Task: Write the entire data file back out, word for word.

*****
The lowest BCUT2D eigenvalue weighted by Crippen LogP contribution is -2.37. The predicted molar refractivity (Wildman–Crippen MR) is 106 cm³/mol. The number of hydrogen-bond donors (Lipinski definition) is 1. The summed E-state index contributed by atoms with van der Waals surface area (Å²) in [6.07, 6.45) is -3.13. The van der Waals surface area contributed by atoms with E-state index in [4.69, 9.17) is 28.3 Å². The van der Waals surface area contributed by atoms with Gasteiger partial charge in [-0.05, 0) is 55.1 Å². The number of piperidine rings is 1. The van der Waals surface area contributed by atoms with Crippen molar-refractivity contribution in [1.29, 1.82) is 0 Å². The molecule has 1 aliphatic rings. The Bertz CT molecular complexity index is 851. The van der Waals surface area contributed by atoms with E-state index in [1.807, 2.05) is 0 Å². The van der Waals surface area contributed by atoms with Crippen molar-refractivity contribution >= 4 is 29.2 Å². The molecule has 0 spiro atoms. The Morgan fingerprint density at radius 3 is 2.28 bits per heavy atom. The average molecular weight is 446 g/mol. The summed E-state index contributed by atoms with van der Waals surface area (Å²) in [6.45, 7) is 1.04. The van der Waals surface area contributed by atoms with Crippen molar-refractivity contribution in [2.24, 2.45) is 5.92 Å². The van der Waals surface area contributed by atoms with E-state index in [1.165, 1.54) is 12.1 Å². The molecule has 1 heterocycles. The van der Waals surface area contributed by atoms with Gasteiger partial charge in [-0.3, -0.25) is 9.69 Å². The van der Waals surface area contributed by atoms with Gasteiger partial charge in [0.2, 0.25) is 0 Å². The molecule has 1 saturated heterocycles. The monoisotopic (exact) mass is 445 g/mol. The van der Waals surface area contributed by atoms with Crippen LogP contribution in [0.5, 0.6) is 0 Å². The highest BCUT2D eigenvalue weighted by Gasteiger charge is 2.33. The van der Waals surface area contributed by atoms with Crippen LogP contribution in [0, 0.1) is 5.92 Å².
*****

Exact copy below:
The lowest BCUT2D eigenvalue weighted by Crippen LogP contribution is -2.37. The predicted molar refractivity (Wildman–Crippen MR) is 106 cm³/mol. The number of hydrogen-bond donors (Lipinski definition) is 1. The summed E-state index contributed by atoms with van der Waals surface area (Å²) in [6.07, 6.45) is -3.13. The van der Waals surface area contributed by atoms with E-state index in [4.69, 9.17) is 28.3 Å². The van der Waals surface area contributed by atoms with Gasteiger partial charge in [-0.05, 0) is 55.1 Å². The number of piperidine rings is 1. The van der Waals surface area contributed by atoms with Crippen molar-refractivity contribution in [1.29, 1.82) is 0 Å². The molecule has 1 aliphatic rings. The Bertz CT molecular complexity index is 851. The van der Waals surface area contributed by atoms with E-state index in [1.807, 2.05) is 0 Å². The van der Waals surface area contributed by atoms with Crippen molar-refractivity contribution >= 4 is 29.2 Å². The molecule has 0 spiro atoms. The Morgan fingerprint density at radius 3 is 2.28 bits per heavy atom. The average molecular weight is 446 g/mol. The summed E-state index contributed by atoms with van der Waals surface area (Å²) in [6.45, 7) is 1.04. The van der Waals surface area contributed by atoms with Crippen molar-refractivity contribution in [2.24, 2.45) is 5.92 Å². The van der Waals surface area contributed by atoms with E-state index in [1.165, 1.54) is 12.1 Å². The molecule has 1 heterocycles. The van der Waals surface area contributed by atoms with Gasteiger partial charge in [-0.3, -0.25) is 9.69 Å². The van der Waals surface area contributed by atoms with Gasteiger partial charge in [0.2, 0.25) is 0 Å². The molecule has 1 saturated heterocycles. The monoisotopic (exact) mass is 445 g/mol. The van der Waals surface area contributed by atoms with Crippen LogP contribution in [0.5, 0.6) is 0 Å². The highest BCUT2D eigenvalue weighted by Gasteiger charge is 2.33. The van der Waals surface area contributed by atoms with Crippen LogP contribution in [0, 0.1) is 5.92 Å².